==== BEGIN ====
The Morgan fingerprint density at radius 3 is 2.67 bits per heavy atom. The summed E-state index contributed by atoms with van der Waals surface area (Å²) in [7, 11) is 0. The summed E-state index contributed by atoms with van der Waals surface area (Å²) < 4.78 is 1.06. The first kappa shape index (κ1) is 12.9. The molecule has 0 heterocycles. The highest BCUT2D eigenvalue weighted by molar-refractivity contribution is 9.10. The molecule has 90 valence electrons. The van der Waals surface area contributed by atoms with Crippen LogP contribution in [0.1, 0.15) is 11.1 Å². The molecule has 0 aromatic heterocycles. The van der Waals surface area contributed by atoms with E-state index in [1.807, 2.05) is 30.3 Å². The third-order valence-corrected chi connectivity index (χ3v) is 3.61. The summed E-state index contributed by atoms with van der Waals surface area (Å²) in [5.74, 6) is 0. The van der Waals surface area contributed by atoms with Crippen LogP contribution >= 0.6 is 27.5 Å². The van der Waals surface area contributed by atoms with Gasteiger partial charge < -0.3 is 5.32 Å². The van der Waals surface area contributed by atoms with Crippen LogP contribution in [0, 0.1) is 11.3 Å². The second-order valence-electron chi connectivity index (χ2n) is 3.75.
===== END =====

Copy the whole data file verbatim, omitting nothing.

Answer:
The Morgan fingerprint density at radius 3 is 2.67 bits per heavy atom. The summed E-state index contributed by atoms with van der Waals surface area (Å²) in [7, 11) is 0. The summed E-state index contributed by atoms with van der Waals surface area (Å²) < 4.78 is 1.06. The first kappa shape index (κ1) is 12.9. The molecule has 0 heterocycles. The highest BCUT2D eigenvalue weighted by molar-refractivity contribution is 9.10. The molecule has 90 valence electrons. The van der Waals surface area contributed by atoms with Crippen LogP contribution in [0.1, 0.15) is 11.1 Å². The molecule has 0 aromatic heterocycles. The van der Waals surface area contributed by atoms with E-state index in [1.807, 2.05) is 30.3 Å². The third-order valence-corrected chi connectivity index (χ3v) is 3.61. The summed E-state index contributed by atoms with van der Waals surface area (Å²) in [5.74, 6) is 0. The van der Waals surface area contributed by atoms with Crippen LogP contribution >= 0.6 is 27.5 Å². The van der Waals surface area contributed by atoms with Gasteiger partial charge < -0.3 is 5.32 Å². The van der Waals surface area contributed by atoms with Crippen LogP contribution in [0, 0.1) is 11.3 Å². The second-order valence-electron chi connectivity index (χ2n) is 3.75.